Changing the Faces of Science

The Supreme Court's narrow ruling on the University of Michigan's admissions policy signaled a fragile affirmative action victory, and Shirley Malcom wasted no time stating her position on its relationship to her own career. "Being black and female got me in the room," says Malcom, seated in the sunny and spacious lounge of the American Association for the Advancement of Science office suite she considers her inner sanctum. "But that is of less importance than what I do in the room." She ent

Don Belton
Sep 21, 2003

The Supreme Court's narrow ruling on the University of Michigan's admissions policy signaled a fragile affirmative action victory, and Shirley Malcom wasted no time stating her position on its relationship to her own career. "Being black and female got me in the room," says Malcom, seated in the sunny and spacious lounge of the American Association for the Advancement of Science office suite she considers her inner sanctum. "But that is of less importance than what I do in the room."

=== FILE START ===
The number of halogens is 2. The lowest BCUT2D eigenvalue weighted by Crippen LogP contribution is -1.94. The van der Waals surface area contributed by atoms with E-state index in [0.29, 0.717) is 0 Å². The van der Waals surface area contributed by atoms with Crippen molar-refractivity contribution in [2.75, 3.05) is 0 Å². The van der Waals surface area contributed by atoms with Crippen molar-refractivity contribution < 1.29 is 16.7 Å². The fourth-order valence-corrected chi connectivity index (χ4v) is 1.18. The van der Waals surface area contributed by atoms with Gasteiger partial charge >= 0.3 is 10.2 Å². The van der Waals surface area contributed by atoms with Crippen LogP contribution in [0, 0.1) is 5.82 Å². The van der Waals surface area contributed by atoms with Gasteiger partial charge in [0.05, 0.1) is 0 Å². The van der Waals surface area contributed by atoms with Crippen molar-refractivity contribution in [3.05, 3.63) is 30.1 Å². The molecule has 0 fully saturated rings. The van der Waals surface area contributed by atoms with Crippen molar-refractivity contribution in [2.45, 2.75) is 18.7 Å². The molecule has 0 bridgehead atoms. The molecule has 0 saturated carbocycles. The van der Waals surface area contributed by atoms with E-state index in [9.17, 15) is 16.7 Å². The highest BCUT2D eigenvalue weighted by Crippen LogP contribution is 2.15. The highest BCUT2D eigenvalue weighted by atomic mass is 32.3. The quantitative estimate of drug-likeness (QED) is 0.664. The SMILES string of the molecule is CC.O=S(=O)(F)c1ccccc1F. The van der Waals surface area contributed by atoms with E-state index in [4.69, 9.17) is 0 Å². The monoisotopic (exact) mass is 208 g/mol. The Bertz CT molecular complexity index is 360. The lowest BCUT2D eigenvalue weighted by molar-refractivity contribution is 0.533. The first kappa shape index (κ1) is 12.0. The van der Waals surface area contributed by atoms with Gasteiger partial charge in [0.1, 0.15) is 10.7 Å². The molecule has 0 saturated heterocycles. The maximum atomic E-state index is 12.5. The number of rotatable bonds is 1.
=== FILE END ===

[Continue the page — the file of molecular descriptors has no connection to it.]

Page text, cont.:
She entered "the room" as an AAAS resident assistant in the mid-1970s. Today, Malcom is arguably the nation's most prominent advocate for the empowerment of the general public through science and technology education. An AAAS directorate head, she is charged with developing and driving fifty educational and human resources programs. She parlays an annual budget of $1.5 million (US) from AAAS into $7 million for programs such as Science...

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